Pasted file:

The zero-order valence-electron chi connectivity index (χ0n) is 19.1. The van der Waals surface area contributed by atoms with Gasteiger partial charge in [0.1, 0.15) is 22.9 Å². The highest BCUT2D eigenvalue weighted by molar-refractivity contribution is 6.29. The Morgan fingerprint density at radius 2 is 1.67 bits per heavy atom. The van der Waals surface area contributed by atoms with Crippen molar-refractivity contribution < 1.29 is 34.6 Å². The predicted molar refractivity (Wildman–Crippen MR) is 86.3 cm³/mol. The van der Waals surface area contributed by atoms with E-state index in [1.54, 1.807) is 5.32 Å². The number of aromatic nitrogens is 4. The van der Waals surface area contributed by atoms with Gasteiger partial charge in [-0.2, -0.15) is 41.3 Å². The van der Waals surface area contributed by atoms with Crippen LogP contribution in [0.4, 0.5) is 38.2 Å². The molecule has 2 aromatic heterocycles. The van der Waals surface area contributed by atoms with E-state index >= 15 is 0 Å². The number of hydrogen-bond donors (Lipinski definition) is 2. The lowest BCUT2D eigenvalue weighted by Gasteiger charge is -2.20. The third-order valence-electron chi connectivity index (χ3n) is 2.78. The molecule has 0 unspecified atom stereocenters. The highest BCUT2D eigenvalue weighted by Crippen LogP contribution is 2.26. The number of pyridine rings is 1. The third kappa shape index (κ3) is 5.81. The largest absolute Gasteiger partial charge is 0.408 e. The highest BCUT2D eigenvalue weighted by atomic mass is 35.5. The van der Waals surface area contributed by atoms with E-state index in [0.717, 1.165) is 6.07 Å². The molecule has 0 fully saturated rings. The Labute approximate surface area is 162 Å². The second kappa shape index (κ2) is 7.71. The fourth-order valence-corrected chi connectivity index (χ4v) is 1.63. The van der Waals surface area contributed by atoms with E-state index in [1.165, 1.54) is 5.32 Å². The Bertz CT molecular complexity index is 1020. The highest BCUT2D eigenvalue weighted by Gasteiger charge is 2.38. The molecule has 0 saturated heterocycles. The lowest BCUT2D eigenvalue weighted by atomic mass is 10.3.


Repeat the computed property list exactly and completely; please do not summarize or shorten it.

The zero-order valence-electron chi connectivity index (χ0n) is 19.1. The van der Waals surface area contributed by atoms with Gasteiger partial charge in [0.1, 0.15) is 22.9 Å². The highest BCUT2D eigenvalue weighted by molar-refractivity contribution is 6.29. The Morgan fingerprint density at radius 2 is 1.67 bits per heavy atom. The van der Waals surface area contributed by atoms with Crippen molar-refractivity contribution < 1.29 is 34.6 Å². The predicted molar refractivity (Wildman–Crippen MR) is 86.3 cm³/mol. The van der Waals surface area contributed by atoms with E-state index in [1.54, 1.807) is 5.32 Å². The number of aromatic nitrogens is 4. The van der Waals surface area contributed by atoms with Gasteiger partial charge in [-0.2, -0.15) is 41.3 Å². The van der Waals surface area contributed by atoms with Crippen LogP contribution in [0.4, 0.5) is 38.2 Å². The molecule has 2 aromatic heterocycles. The van der Waals surface area contributed by atoms with E-state index >= 15 is 0 Å². The number of hydrogen-bond donors (Lipinski definition) is 2. The lowest BCUT2D eigenvalue weighted by Gasteiger charge is -2.20. The third-order valence-electron chi connectivity index (χ3n) is 2.78. The molecule has 0 unspecified atom stereocenters. The highest BCUT2D eigenvalue weighted by Crippen LogP contribution is 2.26. The number of pyridine rings is 1. The third kappa shape index (κ3) is 5.81. The largest absolute Gasteiger partial charge is 0.408 e. The highest BCUT2D eigenvalue weighted by atomic mass is 35.5. The van der Waals surface area contributed by atoms with E-state index in [0.717, 1.165) is 6.07 Å². The molecule has 0 fully saturated rings. The Labute approximate surface area is 162 Å². The second kappa shape index (κ2) is 7.71. The fourth-order valence-corrected chi connectivity index (χ4v) is 1.63. The van der Waals surface area contributed by atoms with E-state index in [1.165, 1.54) is 5.32 Å². The Bertz CT molecular complexity index is 1020. The highest BCUT2D eigenvalue weighted by Gasteiger charge is 2.38. The molecule has 0 saturated heterocycles. The lowest BCUT2D eigenvalue weighted by atomic mass is 10.3.